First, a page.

Saving the great apes

Q: Do you find it ironic that the war in Congo in the 1990s—our violent chimpanzee side coming out—threatened these very peaceful apes?

De Waal: Yeah, it's very sad. Bonobo studies started in the '70s and came to fruition in the '80s. Then in the '90s, all of a sudden, boom, they ended because of the warfare in the Congo. It was really bad for the bonobo and ironic that people with their warfare were preventing us from studying the hippies of the primate world.

Q: What were your feelings when you first saw pictures of the war in Congo and the trade in bonobo meat?

De Waal: For a long time I personally was in denial. I thought well, you know, they say that the bonobos are not there anymore, but there must be plenty, because some people had estimated 100,000 bonobos at one point, other people said it's maybe 25,000. But now we are down to maybe 10,000. So now I've become much more pessimistic, and all the graphs that I see nowadays of disappearing habitat, which is really the main threat for all animals, are also very pessimistic. By 2040 or 2050, we may not have much left anymore.

Q: How important is it that bonobos survive?

De Waal: I think if we humans cannot protect our closest relatives, if even those have to go, so to speak, then we're in really desperate shape. We should certainly also protect the forest elephant and all sorts of other animals, but the bonobo and the chimp are very special for our understanding of ourselves and where we come from. We can use them as sort of time machines, to go back in time and look under what kind of conditions we evolved and how the human mind was shaped by that original environment. The fact that the apes exist and that we can study them is extremely important and makes us reflect on ourselves and our human nature. In that sense alone, you need to protect the apes.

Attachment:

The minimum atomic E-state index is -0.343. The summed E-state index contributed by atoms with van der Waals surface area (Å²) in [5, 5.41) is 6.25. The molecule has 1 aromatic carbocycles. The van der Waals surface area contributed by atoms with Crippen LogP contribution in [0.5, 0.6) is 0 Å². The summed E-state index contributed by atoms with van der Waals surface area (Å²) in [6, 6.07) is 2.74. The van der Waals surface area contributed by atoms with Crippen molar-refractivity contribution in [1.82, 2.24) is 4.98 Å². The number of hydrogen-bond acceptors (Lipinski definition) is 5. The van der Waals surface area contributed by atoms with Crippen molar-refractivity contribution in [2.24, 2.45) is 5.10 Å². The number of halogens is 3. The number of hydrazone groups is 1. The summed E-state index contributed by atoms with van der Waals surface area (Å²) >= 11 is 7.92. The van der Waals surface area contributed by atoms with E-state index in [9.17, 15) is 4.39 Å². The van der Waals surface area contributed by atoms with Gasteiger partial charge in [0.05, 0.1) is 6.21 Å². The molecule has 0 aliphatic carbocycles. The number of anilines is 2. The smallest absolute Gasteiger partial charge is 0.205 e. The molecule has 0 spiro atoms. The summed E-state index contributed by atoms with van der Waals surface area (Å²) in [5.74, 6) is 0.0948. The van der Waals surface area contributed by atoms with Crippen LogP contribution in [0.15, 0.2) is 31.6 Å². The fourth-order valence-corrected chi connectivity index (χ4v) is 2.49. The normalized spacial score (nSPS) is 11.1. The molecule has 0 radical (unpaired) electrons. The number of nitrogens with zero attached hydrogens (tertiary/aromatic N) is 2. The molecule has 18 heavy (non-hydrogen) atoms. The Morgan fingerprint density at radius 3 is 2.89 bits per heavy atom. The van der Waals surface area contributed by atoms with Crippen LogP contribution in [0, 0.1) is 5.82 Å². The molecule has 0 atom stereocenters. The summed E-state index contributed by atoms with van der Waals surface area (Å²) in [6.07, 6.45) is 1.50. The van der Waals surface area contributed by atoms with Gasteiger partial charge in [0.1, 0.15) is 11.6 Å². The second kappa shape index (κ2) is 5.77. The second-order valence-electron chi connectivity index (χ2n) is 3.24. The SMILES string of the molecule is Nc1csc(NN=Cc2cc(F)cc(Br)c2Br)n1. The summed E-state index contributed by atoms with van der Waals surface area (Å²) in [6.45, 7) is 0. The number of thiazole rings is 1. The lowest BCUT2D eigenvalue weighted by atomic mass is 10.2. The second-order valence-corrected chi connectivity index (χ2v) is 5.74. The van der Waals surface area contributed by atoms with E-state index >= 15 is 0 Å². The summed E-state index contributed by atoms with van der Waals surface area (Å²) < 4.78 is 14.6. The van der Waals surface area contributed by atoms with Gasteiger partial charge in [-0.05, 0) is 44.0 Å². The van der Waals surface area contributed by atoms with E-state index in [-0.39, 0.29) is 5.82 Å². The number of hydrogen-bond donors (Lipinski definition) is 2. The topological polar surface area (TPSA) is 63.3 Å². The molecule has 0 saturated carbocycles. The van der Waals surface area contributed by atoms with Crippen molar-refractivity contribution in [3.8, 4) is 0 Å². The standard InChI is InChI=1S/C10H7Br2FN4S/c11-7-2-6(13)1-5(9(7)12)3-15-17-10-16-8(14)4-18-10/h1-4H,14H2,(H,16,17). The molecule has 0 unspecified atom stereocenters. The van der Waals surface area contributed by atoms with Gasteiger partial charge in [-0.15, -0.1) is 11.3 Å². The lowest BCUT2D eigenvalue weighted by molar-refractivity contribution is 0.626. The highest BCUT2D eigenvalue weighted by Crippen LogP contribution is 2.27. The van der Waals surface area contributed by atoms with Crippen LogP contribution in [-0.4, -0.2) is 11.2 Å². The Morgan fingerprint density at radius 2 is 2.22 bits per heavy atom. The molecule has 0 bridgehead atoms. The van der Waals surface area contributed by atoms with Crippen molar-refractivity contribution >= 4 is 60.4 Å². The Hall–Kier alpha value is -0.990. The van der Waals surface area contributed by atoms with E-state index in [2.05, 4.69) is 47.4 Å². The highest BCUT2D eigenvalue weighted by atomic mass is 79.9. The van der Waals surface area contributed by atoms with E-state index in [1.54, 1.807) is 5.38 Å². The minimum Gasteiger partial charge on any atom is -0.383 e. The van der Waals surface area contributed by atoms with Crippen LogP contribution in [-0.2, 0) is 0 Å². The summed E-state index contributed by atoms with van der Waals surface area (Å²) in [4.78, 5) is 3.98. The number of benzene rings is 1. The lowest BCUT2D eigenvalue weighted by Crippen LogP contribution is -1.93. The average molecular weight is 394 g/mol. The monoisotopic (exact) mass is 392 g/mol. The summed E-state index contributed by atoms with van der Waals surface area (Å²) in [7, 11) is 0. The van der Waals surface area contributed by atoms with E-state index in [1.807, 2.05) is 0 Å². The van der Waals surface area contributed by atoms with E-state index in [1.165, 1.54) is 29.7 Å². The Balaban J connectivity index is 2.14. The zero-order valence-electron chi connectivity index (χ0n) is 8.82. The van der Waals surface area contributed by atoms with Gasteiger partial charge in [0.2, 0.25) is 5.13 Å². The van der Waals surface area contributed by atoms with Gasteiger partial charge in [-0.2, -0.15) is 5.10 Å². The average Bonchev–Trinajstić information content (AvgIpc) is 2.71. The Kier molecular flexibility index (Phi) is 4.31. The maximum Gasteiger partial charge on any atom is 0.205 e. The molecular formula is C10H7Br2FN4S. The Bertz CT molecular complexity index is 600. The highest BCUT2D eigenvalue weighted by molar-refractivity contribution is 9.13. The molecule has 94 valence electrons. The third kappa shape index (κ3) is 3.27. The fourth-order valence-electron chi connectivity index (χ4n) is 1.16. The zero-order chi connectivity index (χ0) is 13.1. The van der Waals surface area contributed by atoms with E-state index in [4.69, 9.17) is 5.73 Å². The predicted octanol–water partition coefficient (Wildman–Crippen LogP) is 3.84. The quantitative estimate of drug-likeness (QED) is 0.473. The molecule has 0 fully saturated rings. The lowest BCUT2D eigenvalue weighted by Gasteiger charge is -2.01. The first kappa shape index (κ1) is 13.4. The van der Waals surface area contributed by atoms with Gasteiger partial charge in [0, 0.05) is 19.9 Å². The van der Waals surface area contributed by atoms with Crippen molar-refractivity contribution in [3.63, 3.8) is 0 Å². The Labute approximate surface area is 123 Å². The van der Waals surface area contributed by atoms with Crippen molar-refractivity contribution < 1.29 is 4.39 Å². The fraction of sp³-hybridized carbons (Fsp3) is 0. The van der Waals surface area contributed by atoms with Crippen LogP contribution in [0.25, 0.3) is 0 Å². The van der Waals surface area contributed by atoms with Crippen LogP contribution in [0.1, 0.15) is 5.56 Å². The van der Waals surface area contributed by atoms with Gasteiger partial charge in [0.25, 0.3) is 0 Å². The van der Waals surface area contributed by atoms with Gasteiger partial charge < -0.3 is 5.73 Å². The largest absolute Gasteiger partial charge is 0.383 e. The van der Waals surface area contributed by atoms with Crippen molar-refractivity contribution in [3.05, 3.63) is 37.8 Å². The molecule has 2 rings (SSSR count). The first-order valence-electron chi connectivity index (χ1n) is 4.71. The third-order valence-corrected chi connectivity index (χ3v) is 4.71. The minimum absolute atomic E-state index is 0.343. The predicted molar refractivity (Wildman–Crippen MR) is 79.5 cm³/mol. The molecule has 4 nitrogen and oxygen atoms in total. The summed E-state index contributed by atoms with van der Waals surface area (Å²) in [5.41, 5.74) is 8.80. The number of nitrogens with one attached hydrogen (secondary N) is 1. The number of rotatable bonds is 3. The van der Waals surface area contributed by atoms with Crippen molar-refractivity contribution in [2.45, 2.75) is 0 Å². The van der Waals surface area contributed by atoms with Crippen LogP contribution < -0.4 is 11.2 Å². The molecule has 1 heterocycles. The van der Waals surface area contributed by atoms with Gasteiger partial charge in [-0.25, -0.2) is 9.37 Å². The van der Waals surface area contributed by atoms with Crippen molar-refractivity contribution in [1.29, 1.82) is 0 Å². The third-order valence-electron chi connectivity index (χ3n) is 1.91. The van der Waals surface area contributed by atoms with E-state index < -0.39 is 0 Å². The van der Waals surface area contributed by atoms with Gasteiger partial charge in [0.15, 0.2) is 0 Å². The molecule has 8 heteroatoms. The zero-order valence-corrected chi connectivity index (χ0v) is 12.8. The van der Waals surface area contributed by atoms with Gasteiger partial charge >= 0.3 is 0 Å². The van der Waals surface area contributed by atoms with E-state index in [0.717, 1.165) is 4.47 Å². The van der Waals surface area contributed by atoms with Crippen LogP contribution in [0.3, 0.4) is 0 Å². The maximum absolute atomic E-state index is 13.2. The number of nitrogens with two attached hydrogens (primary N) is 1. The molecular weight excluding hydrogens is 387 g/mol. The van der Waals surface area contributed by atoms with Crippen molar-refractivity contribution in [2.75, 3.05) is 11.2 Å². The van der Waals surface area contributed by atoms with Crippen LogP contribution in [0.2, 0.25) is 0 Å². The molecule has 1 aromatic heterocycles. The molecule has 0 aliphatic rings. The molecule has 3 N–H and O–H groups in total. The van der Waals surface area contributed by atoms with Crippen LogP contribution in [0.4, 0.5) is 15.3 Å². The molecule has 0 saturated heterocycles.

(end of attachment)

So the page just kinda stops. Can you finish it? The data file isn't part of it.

Enlarge this image
Young bonobo

Bonobos have a "high emotional awareness" of other bonobos and of people, Frans de Waal says—one of many human-like qualities that set the bonobo apart from all other animals, including chimpanzees.

Enlarge this image

Chimpanzees are more violent by nature than bonobos, which de Waal calls the "hippies of the primate world." Above, a chimp displays a fear grin gesture of submission.

Enlarge this image
Two sisters

Bonobos, like these two sisters at the San Diego Zoo, can teach us a lot about how to live together peaceably, de Waal says.

Enlarge this image
Adult bonobo

Bonobos have demonstrated abstract qualities such as showing empathy and taking another creature's perspective that were once thought uniquely human, says de Waal.

Enlarge this image
Baby bonobo

During the Allied bombardment of Münich, Germany in World War II, all the chimps in a nearby zoo survived, but all the bonobos died of heart failure—a striking example of how emotionally sensitive the bonobo is compared to the chimp. Above, a baby bonobo.

Enlarge this image

Civil war in the 1990s spelled disaster for wild bonobos, including a rise in killing them for food. Above, bush meat for sale in a Congolese market.

Enlarge this image
Frans de Waal

Protecting the great apes is not only our moral imperative, de Waal argues, but also preserves veritable "time machines" that can help us understand where we came from as a species.

Interview conducted at the Columbus Zoo on September 29, 2005 by Sue Western, scriptwriter for "Bonobo: Missing in Action" (the BBC version of "The Last Great Ape"), and edited by Peter Tyson, editor in chief of NOVA online

The Last Great Ape Home | Send Feedback | Image Credits | Support NOVA

© | Created January 2007